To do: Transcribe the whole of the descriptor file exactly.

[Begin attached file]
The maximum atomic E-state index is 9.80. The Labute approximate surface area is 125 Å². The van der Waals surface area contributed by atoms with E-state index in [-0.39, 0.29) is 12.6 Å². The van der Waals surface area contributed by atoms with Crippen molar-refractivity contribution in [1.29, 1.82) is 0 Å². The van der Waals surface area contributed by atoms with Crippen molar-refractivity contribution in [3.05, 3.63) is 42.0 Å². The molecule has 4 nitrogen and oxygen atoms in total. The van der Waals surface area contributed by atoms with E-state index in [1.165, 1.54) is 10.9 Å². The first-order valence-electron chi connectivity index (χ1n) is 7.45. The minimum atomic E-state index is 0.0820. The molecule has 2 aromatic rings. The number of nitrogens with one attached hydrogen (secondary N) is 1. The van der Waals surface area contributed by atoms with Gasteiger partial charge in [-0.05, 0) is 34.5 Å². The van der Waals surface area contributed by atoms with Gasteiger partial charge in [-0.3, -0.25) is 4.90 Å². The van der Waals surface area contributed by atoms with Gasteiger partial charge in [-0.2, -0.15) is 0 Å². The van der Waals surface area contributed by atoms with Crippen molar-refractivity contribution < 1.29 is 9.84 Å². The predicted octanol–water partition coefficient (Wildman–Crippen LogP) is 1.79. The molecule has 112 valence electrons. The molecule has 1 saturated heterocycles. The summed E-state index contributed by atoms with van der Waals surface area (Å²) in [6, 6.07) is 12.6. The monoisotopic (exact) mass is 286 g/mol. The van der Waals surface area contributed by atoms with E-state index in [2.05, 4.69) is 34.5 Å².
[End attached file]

The maximum atomic E-state index is 9.80. The Labute approximate surface area is 125 Å². The van der Waals surface area contributed by atoms with E-state index in [-0.39, 0.29) is 12.6 Å². The van der Waals surface area contributed by atoms with Crippen molar-refractivity contribution in [1.29, 1.82) is 0 Å². The van der Waals surface area contributed by atoms with Crippen molar-refractivity contribution in [3.05, 3.63) is 42.0 Å². The molecule has 4 nitrogen and oxygen atoms in total. The van der Waals surface area contributed by atoms with E-state index in [1.165, 1.54) is 10.9 Å². The first-order valence-electron chi connectivity index (χ1n) is 7.45. The minimum atomic E-state index is 0.0820. The molecule has 2 aromatic rings. The number of nitrogens with one attached hydrogen (secondary N) is 1. The van der Waals surface area contributed by atoms with Gasteiger partial charge in [-0.05, 0) is 34.5 Å². The van der Waals surface area contributed by atoms with Gasteiger partial charge in [-0.3, -0.25) is 4.90 Å². The van der Waals surface area contributed by atoms with Gasteiger partial charge in [-0.2, -0.15) is 0 Å². The van der Waals surface area contributed by atoms with Crippen molar-refractivity contribution < 1.29 is 9.84 Å². The predicted octanol–water partition coefficient (Wildman–Crippen LogP) is 1.79. The molecule has 112 valence electrons. The molecule has 1 saturated heterocycles. The summed E-state index contributed by atoms with van der Waals surface area (Å²) in [6, 6.07) is 12.6. The monoisotopic (exact) mass is 286 g/mol. The van der Waals surface area contributed by atoms with E-state index in [2.05, 4.69) is 34.5 Å².